This is a situation you don’t want to find yourself in. You want employers to be able to look at your resume and take you seriously or for your colleagues to back you up when push comes to shove. The concept of “credibility,” in this sense, means more than just having people believe in you. It has to do with trust and loyalty, too.
On the subject of loyalty, some people might look at a guy like Spicer and see he lacks credibility after his stint at the White House. But what you could say about him is he’s loyal. That’s another element to the equation that can’t be ignored.
What about loyalty?
Another common theme that keeps bubbling to the surface over the past several months is that of loyalty. Guys like Spicer are incredibly valuable to guys like Trump, strictly because they’re loyal. Spicer has one of the toughest jobs on the planet and has proven he’s willing to stand by his boss. Trump isn’t alone when it comes to valuing loyalty either.
In a world where everyone is job-hopping left and right, finding employees who will stick with you is difficult. There are ways to prove your loyalty or look for an employer you feel you can swear your loyalty to. The point is loyalty is often rewarded.
Trust and loyalty aren’t always linked. You can inherently trust someone, but that doesn’t mean they won’t go off to pursue their own interests or explore other opportunities. Although we typically hype up the importance of trust in our personal relationships, it’s important in our professional relationships, too. Your boss needs to trust you to come to work on time. They also need to trust that you can get your tasks completed.
Research has shown the more trusting a workplace is, the happier its employees are. You can work on building trust among your managers and colleagues with some simple strategies, which can ultimately help you build more credibility in the workplace.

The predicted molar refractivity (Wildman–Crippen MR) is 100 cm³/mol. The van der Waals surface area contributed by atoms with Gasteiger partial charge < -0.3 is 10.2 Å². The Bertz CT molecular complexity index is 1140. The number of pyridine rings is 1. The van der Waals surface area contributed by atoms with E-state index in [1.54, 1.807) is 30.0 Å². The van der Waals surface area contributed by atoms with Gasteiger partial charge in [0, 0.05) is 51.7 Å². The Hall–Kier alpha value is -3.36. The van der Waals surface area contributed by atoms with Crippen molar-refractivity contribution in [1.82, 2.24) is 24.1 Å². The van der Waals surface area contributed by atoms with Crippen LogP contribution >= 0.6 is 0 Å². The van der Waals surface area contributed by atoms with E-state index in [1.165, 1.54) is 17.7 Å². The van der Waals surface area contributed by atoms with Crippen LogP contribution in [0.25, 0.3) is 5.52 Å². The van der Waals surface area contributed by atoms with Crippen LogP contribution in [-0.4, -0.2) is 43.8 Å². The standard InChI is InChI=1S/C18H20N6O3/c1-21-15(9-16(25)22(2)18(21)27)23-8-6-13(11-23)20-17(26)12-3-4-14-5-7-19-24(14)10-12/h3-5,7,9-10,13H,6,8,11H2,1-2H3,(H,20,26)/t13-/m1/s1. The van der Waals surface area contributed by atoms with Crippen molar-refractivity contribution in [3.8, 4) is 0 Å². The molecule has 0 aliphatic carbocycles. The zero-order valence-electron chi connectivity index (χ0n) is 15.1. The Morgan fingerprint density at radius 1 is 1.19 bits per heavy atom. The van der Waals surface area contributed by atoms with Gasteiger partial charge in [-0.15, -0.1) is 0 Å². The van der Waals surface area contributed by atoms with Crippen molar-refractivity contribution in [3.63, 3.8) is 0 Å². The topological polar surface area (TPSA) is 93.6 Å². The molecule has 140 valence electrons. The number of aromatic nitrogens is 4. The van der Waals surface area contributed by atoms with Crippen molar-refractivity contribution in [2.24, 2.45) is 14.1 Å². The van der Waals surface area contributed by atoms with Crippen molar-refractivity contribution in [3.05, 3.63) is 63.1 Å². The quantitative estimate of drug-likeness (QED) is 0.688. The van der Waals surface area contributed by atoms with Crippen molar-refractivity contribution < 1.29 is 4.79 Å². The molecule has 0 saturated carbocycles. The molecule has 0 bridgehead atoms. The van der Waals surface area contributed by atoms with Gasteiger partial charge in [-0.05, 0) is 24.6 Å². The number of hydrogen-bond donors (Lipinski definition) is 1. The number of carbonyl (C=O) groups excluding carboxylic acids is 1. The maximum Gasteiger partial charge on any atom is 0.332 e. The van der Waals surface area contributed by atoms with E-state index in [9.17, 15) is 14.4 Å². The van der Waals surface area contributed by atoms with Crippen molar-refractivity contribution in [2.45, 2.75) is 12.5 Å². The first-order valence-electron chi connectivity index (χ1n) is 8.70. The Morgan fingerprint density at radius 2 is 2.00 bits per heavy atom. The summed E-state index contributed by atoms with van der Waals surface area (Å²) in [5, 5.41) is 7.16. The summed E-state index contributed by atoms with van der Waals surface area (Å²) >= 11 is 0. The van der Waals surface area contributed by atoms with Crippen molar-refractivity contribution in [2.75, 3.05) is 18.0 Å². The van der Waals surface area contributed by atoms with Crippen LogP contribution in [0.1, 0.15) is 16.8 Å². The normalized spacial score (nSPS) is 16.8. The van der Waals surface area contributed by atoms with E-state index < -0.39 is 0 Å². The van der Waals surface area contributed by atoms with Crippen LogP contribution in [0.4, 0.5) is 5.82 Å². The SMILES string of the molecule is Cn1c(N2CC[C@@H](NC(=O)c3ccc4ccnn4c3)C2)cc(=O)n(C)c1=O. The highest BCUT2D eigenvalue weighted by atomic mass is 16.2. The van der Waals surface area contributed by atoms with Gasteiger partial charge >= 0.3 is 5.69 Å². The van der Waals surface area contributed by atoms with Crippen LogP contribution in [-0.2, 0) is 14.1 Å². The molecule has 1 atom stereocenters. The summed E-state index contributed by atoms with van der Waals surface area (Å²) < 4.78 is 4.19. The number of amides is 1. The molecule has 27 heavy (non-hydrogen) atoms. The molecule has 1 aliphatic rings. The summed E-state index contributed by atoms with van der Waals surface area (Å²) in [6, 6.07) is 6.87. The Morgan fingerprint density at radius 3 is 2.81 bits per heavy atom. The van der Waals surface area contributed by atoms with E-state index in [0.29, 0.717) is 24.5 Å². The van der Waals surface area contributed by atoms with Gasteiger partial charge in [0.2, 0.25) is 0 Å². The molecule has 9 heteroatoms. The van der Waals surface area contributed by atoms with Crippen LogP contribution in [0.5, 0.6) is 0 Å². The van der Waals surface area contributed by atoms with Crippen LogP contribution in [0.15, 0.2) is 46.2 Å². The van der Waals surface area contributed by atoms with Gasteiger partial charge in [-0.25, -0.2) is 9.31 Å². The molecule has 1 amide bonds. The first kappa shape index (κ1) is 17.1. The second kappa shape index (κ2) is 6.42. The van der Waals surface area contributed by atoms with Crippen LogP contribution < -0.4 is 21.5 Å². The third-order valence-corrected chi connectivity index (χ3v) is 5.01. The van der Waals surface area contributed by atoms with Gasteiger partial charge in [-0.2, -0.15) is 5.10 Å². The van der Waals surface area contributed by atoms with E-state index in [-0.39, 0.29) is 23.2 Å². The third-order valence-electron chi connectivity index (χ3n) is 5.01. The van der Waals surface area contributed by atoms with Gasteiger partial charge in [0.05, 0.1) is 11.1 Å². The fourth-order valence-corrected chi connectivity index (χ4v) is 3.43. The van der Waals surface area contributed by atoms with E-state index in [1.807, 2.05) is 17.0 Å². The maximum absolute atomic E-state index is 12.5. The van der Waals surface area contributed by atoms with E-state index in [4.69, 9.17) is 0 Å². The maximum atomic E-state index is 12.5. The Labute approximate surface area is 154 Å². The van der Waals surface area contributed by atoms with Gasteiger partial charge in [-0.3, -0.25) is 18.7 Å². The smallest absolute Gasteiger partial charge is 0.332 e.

A recent analysis from the Brookings Institution about the Trump administration’s “credibility gap” laid out a strategy for building credibility. Well, more specifically, it described strategies Trump and his team could use to build credibility. But the same methods can be used for your own purposes. It all starts with telling the truth. That seems simple enough. But there are a few more variables in the equation, which the author borrows from John F. Kennedy’s counselor Ted Sorensen:
- Levity: Have a sense of humor, and learn to roll with the punches.
- Brevity: In short, be brief.
- Clarity: Be clear.
- Charity: Foster goodwill. Don’t demean others, and develop good working relationships.
Credibility and your career
It’s hard to say just how big of an impact credibility can have on your career. Part of the issue is it’s not easy to measure credibility. But we can look at people we deem to lack credibility and see how it warps our views of them. We’ve discussed loyalty and trust, both of which have been tied to career and salary growth. That alone should get your attention.
But again, look at people, such as Spicer or Sanders, as examples of what happens when people lose their faith. They might be decent individuals, but the problem is a good percentage of people don’t trust them. Avoid that trap, and you’ll be doing yourself a favor.